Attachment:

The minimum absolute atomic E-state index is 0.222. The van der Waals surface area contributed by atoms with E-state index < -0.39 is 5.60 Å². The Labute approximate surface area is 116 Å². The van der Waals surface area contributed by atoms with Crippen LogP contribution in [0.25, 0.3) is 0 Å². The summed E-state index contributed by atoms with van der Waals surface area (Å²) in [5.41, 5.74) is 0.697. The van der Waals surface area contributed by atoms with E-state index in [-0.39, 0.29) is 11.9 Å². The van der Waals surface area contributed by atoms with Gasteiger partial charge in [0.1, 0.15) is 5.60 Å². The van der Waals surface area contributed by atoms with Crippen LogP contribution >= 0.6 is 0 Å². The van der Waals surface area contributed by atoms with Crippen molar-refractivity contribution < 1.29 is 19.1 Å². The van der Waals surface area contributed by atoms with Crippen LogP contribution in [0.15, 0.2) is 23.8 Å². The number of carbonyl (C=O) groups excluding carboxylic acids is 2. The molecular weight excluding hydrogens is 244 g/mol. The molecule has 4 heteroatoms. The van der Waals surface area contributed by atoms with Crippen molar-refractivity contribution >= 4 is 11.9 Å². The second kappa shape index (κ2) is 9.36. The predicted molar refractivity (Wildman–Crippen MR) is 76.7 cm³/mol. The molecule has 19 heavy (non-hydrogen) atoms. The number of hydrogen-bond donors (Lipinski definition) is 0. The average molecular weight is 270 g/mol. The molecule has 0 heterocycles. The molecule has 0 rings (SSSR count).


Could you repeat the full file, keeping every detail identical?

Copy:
The minimum absolute atomic E-state index is 0.222. The van der Waals surface area contributed by atoms with E-state index < -0.39 is 5.60 Å². The Labute approximate surface area is 116 Å². The van der Waals surface area contributed by atoms with Crippen LogP contribution in [0.25, 0.3) is 0 Å². The summed E-state index contributed by atoms with van der Waals surface area (Å²) in [5.41, 5.74) is 0.697. The van der Waals surface area contributed by atoms with E-state index in [-0.39, 0.29) is 11.9 Å². The van der Waals surface area contributed by atoms with Gasteiger partial charge in [0.1, 0.15) is 5.60 Å². The van der Waals surface area contributed by atoms with Crippen LogP contribution >= 0.6 is 0 Å². The van der Waals surface area contributed by atoms with Crippen molar-refractivity contribution < 1.29 is 19.1 Å². The van der Waals surface area contributed by atoms with Crippen LogP contribution in [0.15, 0.2) is 23.8 Å². The number of carbonyl (C=O) groups excluding carboxylic acids is 2. The molecular weight excluding hydrogens is 244 g/mol. The molecule has 4 heteroatoms. The van der Waals surface area contributed by atoms with Crippen molar-refractivity contribution >= 4 is 11.9 Å². The second kappa shape index (κ2) is 9.36. The predicted molar refractivity (Wildman–Crippen MR) is 76.7 cm³/mol. The molecule has 19 heavy (non-hydrogen) atoms. The number of hydrogen-bond donors (Lipinski definition) is 0. The average molecular weight is 270 g/mol. The molecule has 0 heterocycles. The molecule has 0 rings (SSSR count).